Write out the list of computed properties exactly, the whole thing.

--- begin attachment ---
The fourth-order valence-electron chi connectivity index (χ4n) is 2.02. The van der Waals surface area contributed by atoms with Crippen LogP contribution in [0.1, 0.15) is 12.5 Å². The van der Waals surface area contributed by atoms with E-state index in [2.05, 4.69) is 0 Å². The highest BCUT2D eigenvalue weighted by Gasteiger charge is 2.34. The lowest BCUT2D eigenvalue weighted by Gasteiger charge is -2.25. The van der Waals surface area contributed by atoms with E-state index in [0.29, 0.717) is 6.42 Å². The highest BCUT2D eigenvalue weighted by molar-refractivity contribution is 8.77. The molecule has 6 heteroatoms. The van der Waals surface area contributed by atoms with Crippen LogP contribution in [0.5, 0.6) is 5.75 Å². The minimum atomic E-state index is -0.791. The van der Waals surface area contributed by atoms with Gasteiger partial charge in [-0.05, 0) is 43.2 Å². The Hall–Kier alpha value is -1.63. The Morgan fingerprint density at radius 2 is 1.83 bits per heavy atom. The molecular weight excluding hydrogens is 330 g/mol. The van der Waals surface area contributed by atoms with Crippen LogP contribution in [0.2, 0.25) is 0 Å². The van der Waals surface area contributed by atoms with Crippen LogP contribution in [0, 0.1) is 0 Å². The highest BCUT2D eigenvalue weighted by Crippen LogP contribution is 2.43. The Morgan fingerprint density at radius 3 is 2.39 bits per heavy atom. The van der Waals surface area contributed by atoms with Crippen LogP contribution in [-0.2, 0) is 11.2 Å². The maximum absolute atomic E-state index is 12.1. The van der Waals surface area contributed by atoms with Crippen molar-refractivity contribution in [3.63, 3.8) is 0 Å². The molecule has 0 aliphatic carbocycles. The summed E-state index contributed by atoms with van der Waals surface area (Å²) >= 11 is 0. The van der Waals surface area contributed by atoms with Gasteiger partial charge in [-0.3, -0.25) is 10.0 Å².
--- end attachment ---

The fourth-order valence-electron chi connectivity index (χ4n) is 2.02. The van der Waals surface area contributed by atoms with Crippen LogP contribution in [0.1, 0.15) is 12.5 Å². The van der Waals surface area contributed by atoms with E-state index in [2.05, 4.69) is 0 Å². The highest BCUT2D eigenvalue weighted by Gasteiger charge is 2.34. The lowest BCUT2D eigenvalue weighted by Gasteiger charge is -2.25. The van der Waals surface area contributed by atoms with E-state index in [0.29, 0.717) is 6.42 Å². The highest BCUT2D eigenvalue weighted by molar-refractivity contribution is 8.77. The molecule has 6 heteroatoms. The van der Waals surface area contributed by atoms with Crippen LogP contribution in [0.5, 0.6) is 5.75 Å². The minimum atomic E-state index is -0.791. The van der Waals surface area contributed by atoms with Gasteiger partial charge in [-0.05, 0) is 43.2 Å². The Hall–Kier alpha value is -1.63. The Morgan fingerprint density at radius 2 is 1.83 bits per heavy atom. The molecular weight excluding hydrogens is 330 g/mol. The van der Waals surface area contributed by atoms with Crippen LogP contribution in [0.2, 0.25) is 0 Å². The van der Waals surface area contributed by atoms with Crippen LogP contribution in [0, 0.1) is 0 Å². The highest BCUT2D eigenvalue weighted by Crippen LogP contribution is 2.43. The Morgan fingerprint density at radius 3 is 2.39 bits per heavy atom. The van der Waals surface area contributed by atoms with Crippen LogP contribution in [-0.2, 0) is 11.2 Å². The maximum absolute atomic E-state index is 12.1. The van der Waals surface area contributed by atoms with Crippen molar-refractivity contribution in [3.63, 3.8) is 0 Å². The molecule has 0 aliphatic carbocycles. The summed E-state index contributed by atoms with van der Waals surface area (Å²) >= 11 is 0. The van der Waals surface area contributed by atoms with Gasteiger partial charge in [-0.3, -0.25) is 10.0 Å².